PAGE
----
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First-century Roman lawyer's hilarious letter to friend shows 'ghosting' isn't a new generation norm

A social snub prompted an ancient Roman author and lawyer to send his friend an aggressive but also funny letter.

First-century Roman lawyer's hilarious letter to friend shows 'ghosting' isn't a new generation norm
Representative Cover Image Source: Pexels I Photo by Pixabay

When we think of early Romans, we often imagine them sitting in groups discussing philosophy, law, and other important topics. However, the more we learn about history, the more we realize that people haven't changed much. Proving this point, a letter from Pliny the Younger has been making rounds on the internet. This letter isn't like any of his other letters. It is a rant that shows his anger and frustration after being ghosted by his friend. 

Representative Image Source: Pexels I Photo by  JÉSHOOTS
Representative Image Source: Pexels I Photo by JÉSHOOTS

"Ghosting" is the process of not showing up for arranged meetings. This practice was even evident in ancient Rome. One Roman lawyer fell prey to the phenomenon when he had invited his friend to join him for a relaxed gathering over food and drink but was left hanging as his friend did not show up. His response to the abandoned meeting came with a letter voicing his opinion about the incident, per Open Culture.

Image Source: Image Source: Pliny the Younger (61-circa 113) lawyer, author, and magistrate of Ancient Rome who served under Trajan and was a friend of Tacitus. Artist Unknown. (Photo by The Print Collector via Getty Images)
Image Source: Image Source: Pliny the Younger (61-circa 113) lawyer, author, and magistrate of Ancient Rome who served under Trajan and was a friend of Tacitus. Artist Unknown. (Photo by The Print Collector via Getty Images)

It all started when Pliny, a Roman lawyer, invited Septicius Clarus to join him for a gathering over food, wine, and conversation. Pliny, expecting to meet and greet his friend, was saddened when the invitee didn't show up. Or, in today's terms, he was "ghosted." Filled with rage and frustration, Pliny responded by writing a letter to his friend ranting his grievances regarding the incident and most importantly expressing his anger towards his friend.

Representative Image Source: Photo by John-Mark Smith
Representative Image Source: Photo by John-Mark Smith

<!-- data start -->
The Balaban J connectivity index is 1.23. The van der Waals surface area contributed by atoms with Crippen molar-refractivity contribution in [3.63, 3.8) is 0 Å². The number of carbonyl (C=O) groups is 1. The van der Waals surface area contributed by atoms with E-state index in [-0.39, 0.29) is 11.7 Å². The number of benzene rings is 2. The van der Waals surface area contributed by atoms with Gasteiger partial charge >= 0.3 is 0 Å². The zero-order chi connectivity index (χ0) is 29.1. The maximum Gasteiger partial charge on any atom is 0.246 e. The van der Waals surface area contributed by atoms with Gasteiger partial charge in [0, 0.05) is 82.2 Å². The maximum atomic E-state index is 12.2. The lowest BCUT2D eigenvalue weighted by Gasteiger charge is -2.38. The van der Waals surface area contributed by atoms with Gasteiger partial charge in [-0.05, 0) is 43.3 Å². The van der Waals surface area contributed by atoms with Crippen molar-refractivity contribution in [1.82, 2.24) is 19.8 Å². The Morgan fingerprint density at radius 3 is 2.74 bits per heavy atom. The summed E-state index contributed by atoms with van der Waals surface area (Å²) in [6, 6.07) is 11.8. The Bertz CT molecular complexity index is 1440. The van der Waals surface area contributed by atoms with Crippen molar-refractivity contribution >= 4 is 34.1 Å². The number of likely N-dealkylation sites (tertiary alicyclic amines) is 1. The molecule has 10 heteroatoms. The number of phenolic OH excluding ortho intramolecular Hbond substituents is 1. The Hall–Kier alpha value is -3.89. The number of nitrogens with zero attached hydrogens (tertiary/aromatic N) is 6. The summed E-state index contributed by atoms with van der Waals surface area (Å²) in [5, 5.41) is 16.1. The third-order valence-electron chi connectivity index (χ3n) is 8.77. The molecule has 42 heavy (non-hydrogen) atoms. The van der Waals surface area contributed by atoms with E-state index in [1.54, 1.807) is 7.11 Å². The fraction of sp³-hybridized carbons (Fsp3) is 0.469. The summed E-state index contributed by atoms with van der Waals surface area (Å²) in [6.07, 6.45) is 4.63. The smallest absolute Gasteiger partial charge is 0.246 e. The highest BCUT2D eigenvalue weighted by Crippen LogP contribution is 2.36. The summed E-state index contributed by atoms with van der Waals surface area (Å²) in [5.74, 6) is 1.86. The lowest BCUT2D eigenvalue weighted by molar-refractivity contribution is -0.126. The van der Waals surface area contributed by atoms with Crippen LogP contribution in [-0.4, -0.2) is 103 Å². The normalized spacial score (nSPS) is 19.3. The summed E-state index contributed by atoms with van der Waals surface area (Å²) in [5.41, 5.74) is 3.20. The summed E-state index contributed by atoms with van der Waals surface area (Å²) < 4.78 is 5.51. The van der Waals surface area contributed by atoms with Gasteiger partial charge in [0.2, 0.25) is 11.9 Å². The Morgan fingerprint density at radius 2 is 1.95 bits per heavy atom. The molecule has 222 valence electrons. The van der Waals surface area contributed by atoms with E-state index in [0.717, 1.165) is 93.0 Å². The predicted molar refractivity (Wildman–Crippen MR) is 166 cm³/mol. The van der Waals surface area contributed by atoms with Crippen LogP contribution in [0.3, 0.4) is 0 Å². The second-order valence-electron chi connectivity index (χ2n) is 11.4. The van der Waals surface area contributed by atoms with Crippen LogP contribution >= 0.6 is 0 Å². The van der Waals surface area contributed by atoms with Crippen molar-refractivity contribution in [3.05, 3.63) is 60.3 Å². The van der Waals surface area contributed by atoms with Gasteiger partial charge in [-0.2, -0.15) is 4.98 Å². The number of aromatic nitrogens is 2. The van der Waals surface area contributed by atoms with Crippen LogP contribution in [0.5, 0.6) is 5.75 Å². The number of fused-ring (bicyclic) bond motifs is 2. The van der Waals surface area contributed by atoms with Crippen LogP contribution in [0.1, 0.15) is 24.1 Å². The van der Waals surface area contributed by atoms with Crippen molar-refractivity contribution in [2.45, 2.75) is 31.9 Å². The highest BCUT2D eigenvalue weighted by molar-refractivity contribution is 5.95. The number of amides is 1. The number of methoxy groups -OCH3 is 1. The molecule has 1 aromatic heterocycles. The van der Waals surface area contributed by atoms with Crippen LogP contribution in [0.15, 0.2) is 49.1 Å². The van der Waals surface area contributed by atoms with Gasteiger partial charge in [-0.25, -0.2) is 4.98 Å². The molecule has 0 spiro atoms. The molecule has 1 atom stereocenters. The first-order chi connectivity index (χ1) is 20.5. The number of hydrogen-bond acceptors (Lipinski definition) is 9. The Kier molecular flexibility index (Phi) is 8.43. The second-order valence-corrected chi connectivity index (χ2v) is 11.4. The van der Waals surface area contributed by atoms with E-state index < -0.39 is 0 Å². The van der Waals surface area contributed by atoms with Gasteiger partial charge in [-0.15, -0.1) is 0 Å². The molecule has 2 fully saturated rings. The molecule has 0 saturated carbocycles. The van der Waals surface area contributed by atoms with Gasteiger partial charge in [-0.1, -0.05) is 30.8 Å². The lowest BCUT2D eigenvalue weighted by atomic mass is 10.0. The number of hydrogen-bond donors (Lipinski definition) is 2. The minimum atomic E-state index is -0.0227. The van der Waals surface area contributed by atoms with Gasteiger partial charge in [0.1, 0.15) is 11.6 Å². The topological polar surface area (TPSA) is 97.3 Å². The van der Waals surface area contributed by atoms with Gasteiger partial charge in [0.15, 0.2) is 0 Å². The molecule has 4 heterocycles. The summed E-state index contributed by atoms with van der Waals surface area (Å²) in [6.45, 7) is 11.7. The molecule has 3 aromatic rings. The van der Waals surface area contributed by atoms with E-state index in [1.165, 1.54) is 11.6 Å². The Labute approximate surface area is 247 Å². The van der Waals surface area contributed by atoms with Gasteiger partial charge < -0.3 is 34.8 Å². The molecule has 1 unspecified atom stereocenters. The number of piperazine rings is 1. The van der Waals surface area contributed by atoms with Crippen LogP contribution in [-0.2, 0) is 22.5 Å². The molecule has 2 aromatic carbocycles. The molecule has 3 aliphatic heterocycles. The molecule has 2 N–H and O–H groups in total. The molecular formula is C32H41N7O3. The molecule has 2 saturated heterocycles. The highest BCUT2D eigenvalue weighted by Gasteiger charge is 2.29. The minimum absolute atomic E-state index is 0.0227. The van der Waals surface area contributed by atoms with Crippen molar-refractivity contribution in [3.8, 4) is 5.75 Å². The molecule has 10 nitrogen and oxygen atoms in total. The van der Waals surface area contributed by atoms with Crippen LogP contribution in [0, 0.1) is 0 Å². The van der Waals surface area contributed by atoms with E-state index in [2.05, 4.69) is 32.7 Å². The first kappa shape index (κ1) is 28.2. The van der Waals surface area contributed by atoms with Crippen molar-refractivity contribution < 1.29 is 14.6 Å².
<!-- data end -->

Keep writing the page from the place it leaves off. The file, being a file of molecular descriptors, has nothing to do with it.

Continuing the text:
Letters Live, a YouTube channel where performers read notable letters in front of a live audience, brought this letter to light. The video was a part of the Letters Live event and the American comedian Rob Delaney was seen reading Pliny's letter. Delaney, known for exceptional comic timing, added flavor to the performance while reading the letter. Delaney reads the opening stanza of the letter, "Shame on you! You promised to come to dinner, and you never came! I’ll take you to court, and you will pay to the last penny for my losses, and quite a sum!"

He then goes on to discuss the lavish food that was prepared for the evening, "Ready for each of us were lettuce, three snails, two eggs and barley water with honey wine cooled with snow (you must add the cost of snow as well, in fact, the snow in particular, as it melts in the dish). There were olives, beetroot, gourds, onions, and countless other delicacies no less elegant. You would have heard performers of comedy, or a reader, or a lyre player, or even all three, such is my generosity!"

Representative Image Source: Pexels | Photo by Rachel Claire
Representative Image Source: Pexels | Photo by Rachel Claire

However, Pliny continued to rant about his friend's 'no-show' attitude as his letter read, "But you preferred to dine at some nobody’s house, enjoying oysters, sow’s tripe, sea urchins, and performing girls from Cadiz. You’ll be punished for this, I won’t say how. What boorishness was this! You begrudged perhaps yourself, and certainly me – but yes, yourself as well. What joking and laughter and learning we would have enjoyed! You can dine in many houses on more elaborate fare, but nowhere more genially, innocently, and unguardedly. Farewell!"

Despite the tension between both, Pliny forgave his friend for what he did. They remained good friends after the incident. The video uploaded by Letters Live has received 53,000 views and tons of comments from other YouTube users. While some users commented on the hilariousness of the letter, others pointed out how the performer was the perfect fit for the letter's tone. "This voice is ideal for this letter," commented @SiiriCressey.

Image Source: TikTok | @kristenrosales2919
Image Source: YouTube | @kristenrosales2919
Image Source: YouTube | @Terri_MacKay
Image Source: YouTube | @Terri_MacKay

One user, @Tysto, comically commented, "Before passive aggressiveness was invented, Romans were just straight-up aggressive." Talking about how human nature has remained the same, @jcsrst wrote, "People have always been petty." 



 

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